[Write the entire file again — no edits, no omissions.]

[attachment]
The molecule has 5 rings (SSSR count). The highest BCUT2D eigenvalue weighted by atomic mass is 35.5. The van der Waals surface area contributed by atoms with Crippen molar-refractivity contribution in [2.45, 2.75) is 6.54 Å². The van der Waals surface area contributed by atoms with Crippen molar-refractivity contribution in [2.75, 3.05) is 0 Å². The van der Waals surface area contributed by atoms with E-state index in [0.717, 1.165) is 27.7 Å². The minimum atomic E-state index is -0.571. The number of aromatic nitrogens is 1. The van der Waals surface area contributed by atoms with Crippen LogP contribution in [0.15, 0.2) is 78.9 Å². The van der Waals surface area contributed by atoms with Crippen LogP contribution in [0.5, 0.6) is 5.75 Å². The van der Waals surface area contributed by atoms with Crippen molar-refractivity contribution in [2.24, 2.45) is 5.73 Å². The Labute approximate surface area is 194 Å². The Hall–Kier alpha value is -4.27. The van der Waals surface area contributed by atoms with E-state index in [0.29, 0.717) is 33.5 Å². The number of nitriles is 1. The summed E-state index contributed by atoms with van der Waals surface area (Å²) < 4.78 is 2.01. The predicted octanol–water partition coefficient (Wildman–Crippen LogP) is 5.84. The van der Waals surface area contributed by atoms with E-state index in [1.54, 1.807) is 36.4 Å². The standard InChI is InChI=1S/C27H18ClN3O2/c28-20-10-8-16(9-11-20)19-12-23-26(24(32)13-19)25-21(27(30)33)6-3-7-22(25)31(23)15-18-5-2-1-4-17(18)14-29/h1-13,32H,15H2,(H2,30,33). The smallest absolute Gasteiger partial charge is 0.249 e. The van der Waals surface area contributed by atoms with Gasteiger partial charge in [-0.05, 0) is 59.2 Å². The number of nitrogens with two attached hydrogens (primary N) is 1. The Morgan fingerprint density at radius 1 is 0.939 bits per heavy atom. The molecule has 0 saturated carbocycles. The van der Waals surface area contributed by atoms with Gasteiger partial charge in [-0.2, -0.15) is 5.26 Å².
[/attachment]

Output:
The molecule has 5 rings (SSSR count). The highest BCUT2D eigenvalue weighted by atomic mass is 35.5. The van der Waals surface area contributed by atoms with Crippen molar-refractivity contribution in [2.45, 2.75) is 6.54 Å². The van der Waals surface area contributed by atoms with Crippen molar-refractivity contribution in [2.75, 3.05) is 0 Å². The van der Waals surface area contributed by atoms with E-state index in [0.717, 1.165) is 27.7 Å². The minimum atomic E-state index is -0.571. The number of aromatic nitrogens is 1. The van der Waals surface area contributed by atoms with Crippen LogP contribution in [0.15, 0.2) is 78.9 Å². The van der Waals surface area contributed by atoms with Crippen LogP contribution in [0.5, 0.6) is 5.75 Å². The van der Waals surface area contributed by atoms with Crippen molar-refractivity contribution in [2.24, 2.45) is 5.73 Å². The Labute approximate surface area is 194 Å². The Hall–Kier alpha value is -4.27. The van der Waals surface area contributed by atoms with E-state index in [0.29, 0.717) is 33.5 Å². The number of nitriles is 1. The summed E-state index contributed by atoms with van der Waals surface area (Å²) < 4.78 is 2.01. The predicted octanol–water partition coefficient (Wildman–Crippen LogP) is 5.84. The van der Waals surface area contributed by atoms with E-state index in [1.54, 1.807) is 36.4 Å². The standard InChI is InChI=1S/C27H18ClN3O2/c28-20-10-8-16(9-11-20)19-12-23-26(24(32)13-19)25-21(27(30)33)6-3-7-22(25)31(23)15-18-5-2-1-4-17(18)14-29/h1-13,32H,15H2,(H2,30,33). The smallest absolute Gasteiger partial charge is 0.249 e. The van der Waals surface area contributed by atoms with Gasteiger partial charge in [-0.05, 0) is 59.2 Å². The number of nitrogens with two attached hydrogens (primary N) is 1. The Morgan fingerprint density at radius 1 is 0.939 bits per heavy atom. The molecule has 0 saturated carbocycles. The van der Waals surface area contributed by atoms with Gasteiger partial charge in [-0.2, -0.15) is 5.26 Å².